FoGP logo

Fern Dell Trees Get Heaps of Help

CATEGORY: Current Events · In the News |
On Nov 25, 2016

mulching2

 

Shortly before 8 o’clock on a Saturday morning in August I arrived at Griffith Park’s famed Fern Dell. Friends of Griffith Park had put out a call for volunteers to help mulch trees in the Dell. This would be my first time volunteering with FoGP and I didn’t want to be late, so I got up at 6:30, wolfed down a quick breakfast and headed for the park.

I found my way to the meeting spot on Fern Dell Drive, opposite The Trails Café (not yet open for business), and was greeted by president Gerry Hans, sporting a FoGP cap and T-shirt. “You must be here to help with the mulching,” he said with a welcoming smile. “Thanks for coming.” Others began to arrive, and soon 15 or 20 volunteers had gathered: cheerful, friendly and wide awake despite the early hour: FoGP regulars, newcomers (like me), board members; a group of kids from Marshall High; young couples; seniors; mothers with young children: all coming together to help the Dell’s precious trees.

mulch1A sign-in table that included general information about the organization was set up. Vice president, volunteer services, Laura Howe thanked everyone for coming out early on a Saturday. She gave us an overview of the project and explained that sycamore, redwood and other trees: some of them 100 or more years old and hundreds of feet tall: that populated the Dell’s tranquil grove needed help. They were severely stressed: like so many of the park’s trees: because of California’s long drought. Lack of water stresses trees and weakens their ability to fight off harmful insects, parasites and disease and puts them on the edge of survival.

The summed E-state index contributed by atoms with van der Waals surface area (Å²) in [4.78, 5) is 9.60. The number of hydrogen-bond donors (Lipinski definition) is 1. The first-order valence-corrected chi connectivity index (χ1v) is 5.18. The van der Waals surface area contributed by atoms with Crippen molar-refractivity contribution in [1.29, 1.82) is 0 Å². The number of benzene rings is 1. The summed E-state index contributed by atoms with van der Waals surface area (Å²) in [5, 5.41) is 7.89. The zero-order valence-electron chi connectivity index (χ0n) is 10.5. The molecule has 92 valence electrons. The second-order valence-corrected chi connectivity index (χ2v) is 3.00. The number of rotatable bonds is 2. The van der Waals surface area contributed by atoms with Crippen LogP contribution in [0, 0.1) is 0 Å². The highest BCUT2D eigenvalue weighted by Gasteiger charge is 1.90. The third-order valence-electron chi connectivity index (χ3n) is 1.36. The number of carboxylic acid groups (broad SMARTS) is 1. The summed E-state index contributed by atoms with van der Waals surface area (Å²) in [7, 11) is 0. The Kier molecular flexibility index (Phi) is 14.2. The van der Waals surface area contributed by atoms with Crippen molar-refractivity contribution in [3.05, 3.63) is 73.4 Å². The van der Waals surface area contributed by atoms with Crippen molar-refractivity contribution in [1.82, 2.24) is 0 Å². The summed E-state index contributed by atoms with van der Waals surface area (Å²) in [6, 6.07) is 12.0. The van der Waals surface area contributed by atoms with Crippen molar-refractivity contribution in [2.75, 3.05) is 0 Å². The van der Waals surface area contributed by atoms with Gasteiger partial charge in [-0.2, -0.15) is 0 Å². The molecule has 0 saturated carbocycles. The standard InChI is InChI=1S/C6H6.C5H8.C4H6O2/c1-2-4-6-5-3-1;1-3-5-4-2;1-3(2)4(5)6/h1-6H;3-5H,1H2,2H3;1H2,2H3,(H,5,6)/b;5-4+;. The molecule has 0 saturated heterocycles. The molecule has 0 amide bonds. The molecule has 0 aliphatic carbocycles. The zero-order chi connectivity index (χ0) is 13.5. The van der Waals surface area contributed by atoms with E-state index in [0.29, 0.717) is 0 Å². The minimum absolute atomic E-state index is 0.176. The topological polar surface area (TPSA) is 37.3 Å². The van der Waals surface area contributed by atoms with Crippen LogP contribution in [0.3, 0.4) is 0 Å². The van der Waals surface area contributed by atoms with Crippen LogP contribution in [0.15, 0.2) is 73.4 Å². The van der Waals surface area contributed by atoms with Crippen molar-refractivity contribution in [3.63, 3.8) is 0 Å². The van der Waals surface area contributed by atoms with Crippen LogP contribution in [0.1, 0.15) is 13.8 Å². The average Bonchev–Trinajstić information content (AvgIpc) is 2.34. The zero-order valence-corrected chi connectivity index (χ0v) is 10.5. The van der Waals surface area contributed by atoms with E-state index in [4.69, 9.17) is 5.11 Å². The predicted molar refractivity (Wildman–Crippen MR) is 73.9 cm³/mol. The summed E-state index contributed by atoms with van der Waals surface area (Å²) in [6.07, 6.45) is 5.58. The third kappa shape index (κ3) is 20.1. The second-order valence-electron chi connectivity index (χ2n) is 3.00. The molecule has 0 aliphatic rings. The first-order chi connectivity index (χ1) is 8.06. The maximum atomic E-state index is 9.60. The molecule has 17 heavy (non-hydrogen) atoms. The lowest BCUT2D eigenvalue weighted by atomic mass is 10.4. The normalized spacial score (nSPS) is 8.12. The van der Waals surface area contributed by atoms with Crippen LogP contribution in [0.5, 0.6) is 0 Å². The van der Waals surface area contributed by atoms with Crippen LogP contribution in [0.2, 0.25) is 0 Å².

Griffith Park covers more than 4,310 acres and is home to a wide variety of plant and animal species. Oak, walnut, mountain mahogany, California live oak and toyon are just a few kinds of trees that can be found there. Sadly, many have already died.

Mulching the Dell’s trees would ease their stress and: hopefully: save them. Wow! I thought:.if we could:if we only could:how wonderful that would be.

Mulch to the rescue! As many of you know, mulch is a protective covering that, among other things, helps reduce evaporation, maintain even soil temperature, prevent erosion, control weeds and enrich the soil. It can also improve soil fertility as it decomposes.

Laura pointed out the heaping mounds of wood-chip mulch provided by the Recreation and Parks Department. She suggested that we form groups of 3 or 4 to a mound. We were given gardening gloves and masks for protection against dust from the mulch. She explained how to spread the mulch around the trees, being careful to leave a few inches between the base of the trunk and the mulch “bowl” that would surround it. Laura answered my question before I asked it: too much mulch on the trunk can cause moisture to build up, which creates an ideal environment for insect pests, diseases and decay.

Brightly colored pails and shovels and rakes were provided. We were to create a 3- to 4-inch-thick blanket of mulch throughout the area, which would be watered when the mulching was done. This protective blanket would enable the trees’ roots to absorb and hold the water: and give them a chance to survive.

Time to get to it. I got a pail and shovel and headed down the path. As I entered the Dell, a wonderful woody, earthy scent filled the air. I took a deep breath. Heaven!

The heaping mounds of mulch were quickly reduced as the mulch was spread around the trees and on the dry, hard ground. Before long I relinquished my shovel to a newly arrived volunteer and used my hands to fill pail after pail of the dusty, aromatic stuff and deposit it to a nearby tree. I soon found it easier to sit on the ground and work the mulch around the tree’s base, remembering to leave a few inches between the trunk and the mulch. Besides, sitting on the ground made me feel more connected to the trees. I was having a ball. Bits of wood-chip stuck to the gardening gloves, adorned my socks and decorated my hair. “Ready for my close-up, Mr. DeMille!”

Quiet conversation, soft laughter, the rustle of leaves underfoot and the soft swish of rakes being used to even out the layer of mulch were heard throughout the Dell and seemed to pay tribute to the thirsty trees.